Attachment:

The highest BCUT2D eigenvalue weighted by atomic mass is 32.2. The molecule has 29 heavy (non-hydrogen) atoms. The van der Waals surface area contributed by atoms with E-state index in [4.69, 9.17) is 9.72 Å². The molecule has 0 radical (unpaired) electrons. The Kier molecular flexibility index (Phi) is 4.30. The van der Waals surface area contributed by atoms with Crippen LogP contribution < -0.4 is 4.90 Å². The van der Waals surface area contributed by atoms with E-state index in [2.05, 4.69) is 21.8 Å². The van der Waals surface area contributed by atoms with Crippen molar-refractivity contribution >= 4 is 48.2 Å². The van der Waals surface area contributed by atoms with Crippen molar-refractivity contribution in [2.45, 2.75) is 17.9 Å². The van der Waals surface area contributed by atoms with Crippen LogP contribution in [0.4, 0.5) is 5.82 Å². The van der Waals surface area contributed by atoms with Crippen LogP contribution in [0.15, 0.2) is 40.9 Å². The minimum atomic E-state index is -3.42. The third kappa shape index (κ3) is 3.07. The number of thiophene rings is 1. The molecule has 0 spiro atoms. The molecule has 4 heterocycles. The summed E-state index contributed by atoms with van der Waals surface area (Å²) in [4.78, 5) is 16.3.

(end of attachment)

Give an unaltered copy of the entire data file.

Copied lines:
The highest BCUT2D eigenvalue weighted by atomic mass is 32.2. The molecule has 29 heavy (non-hydrogen) atoms. The van der Waals surface area contributed by atoms with E-state index in [4.69, 9.17) is 9.72 Å². The molecule has 0 radical (unpaired) electrons. The Kier molecular flexibility index (Phi) is 4.30. The van der Waals surface area contributed by atoms with Crippen LogP contribution < -0.4 is 4.90 Å². The van der Waals surface area contributed by atoms with E-state index in [2.05, 4.69) is 21.8 Å². The van der Waals surface area contributed by atoms with Crippen molar-refractivity contribution >= 4 is 48.2 Å². The van der Waals surface area contributed by atoms with Crippen molar-refractivity contribution in [2.45, 2.75) is 17.9 Å². The van der Waals surface area contributed by atoms with Crippen LogP contribution in [0.4, 0.5) is 5.82 Å². The van der Waals surface area contributed by atoms with Crippen LogP contribution in [0.15, 0.2) is 40.9 Å². The minimum atomic E-state index is -3.42. The third kappa shape index (κ3) is 3.07. The number of thiophene rings is 1. The molecule has 0 spiro atoms. The molecule has 4 heterocycles. The summed E-state index contributed by atoms with van der Waals surface area (Å²) in [4.78, 5) is 16.3.